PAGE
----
Anthony (Tony) Clevenger, Ph.D., Wildlife Ecology, is a Senior Wildlife Research Scientist specializing in identifying factors influencing wildlife crossing performance and analyzing factors contributing to wildlife-vehicle collisions. He is a member of the U.S. National Academy of Sciences Committee on Effects of Highways on Natural Communities and Ecosystems. He has published over 40 articles in peer-reviewed scientific journals and co-authored three books including, Road Ecology: Science and Solutions (Island Press, 2003).
Adam T. Ford, M.Sc., Biology, is a Research Associate with six years of experience in conservation, ecology and international community development. His work has taken him from the South Pacific to Eastern Africa, and from the temperate rainforests of western Vancouver Island to the native short-grass prairie of eastern Alberta. Currently, he is based in the Rocky Mountains of Banff National Park with research interests in the effects of roads on wildlife, mammal ecology, and the effects of landscape structure on animal movement.
Marcel Huijser, Ph.D., Wildlife Ecology, is a Research Ecologist with over 10 years experience working as an applied ecologist in Europe and the United States, specializing in road-wildlife interactions with an emphasis on evaluating and documenting methods and technologies that reduce wildlife-vehicle collisions. Dr. Huijser serves as a committee member of the Transportation Research Board’s Taskforce on Ecology and Transportation, and is the co-chair for the Subcommittee on Animal-Vehicle Collisions.
Angela Kociolek, M.Sc., Biological Sciences, is a Research Associate with more than 14 years of conservation-related experience. Her interdisciplinary background ranges from biogeographical and ecological research, avian and lichenological field biology, integrated environmental education, community outreach, visual arts, and writing. Currently, Angela is actively engaged in the field components of wildlife crossing and wildlife-vehicle collision studies.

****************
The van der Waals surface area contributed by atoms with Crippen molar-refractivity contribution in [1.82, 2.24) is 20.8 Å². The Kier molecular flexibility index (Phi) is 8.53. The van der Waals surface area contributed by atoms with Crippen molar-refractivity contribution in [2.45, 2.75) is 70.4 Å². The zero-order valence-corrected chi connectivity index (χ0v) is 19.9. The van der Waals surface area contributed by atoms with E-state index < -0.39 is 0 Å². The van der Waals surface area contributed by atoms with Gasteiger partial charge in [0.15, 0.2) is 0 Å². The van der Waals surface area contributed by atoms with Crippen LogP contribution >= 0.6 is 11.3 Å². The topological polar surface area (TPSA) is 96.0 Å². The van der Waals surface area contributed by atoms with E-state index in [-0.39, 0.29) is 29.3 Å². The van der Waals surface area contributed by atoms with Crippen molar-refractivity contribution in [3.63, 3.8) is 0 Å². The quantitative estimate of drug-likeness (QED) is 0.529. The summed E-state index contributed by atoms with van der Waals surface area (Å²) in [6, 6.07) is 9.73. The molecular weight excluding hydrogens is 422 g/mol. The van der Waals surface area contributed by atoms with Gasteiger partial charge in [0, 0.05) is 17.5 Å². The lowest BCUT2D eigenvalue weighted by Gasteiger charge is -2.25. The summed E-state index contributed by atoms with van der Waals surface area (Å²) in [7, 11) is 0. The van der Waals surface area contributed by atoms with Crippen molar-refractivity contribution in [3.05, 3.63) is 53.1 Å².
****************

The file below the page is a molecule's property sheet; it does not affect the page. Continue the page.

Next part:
Robert Long, Ph.D., Natural Resources, is a Research Ecologist with over 16 years of experience studying a variety of wildlife species. His research interests include carnivore ecology and conservation, landscape permeability for wildlife, and wildlife monitoring and survey design. Dr. Long currently coordinates wildlife monitoring efforts for WTI in the central Cascades of Washington State, where he also holds an adjunct faculty position in the Biology Department at Central Washington University.
Paula MacKay, B.A.., Psychology, Graduate Studies, is a Research Associate with almost 20 years of experience in wildlife conservation and research. Her diverse background includes the study of terrestrial and marine species, with a recent emphasis on large carnivores. She is currently assisting WTI’s wildlife monitoring efforts in the central Cascades of Washington, where her primary interests lie in enhancing habitat connectivity for wide-ranging mammals. An experienced writer, Paula served as the managing editor for a book entitled Noninvasive Survey Methods for Carnivores (Island Press, 2008).
Contact: Rob Ament (406) 994-6423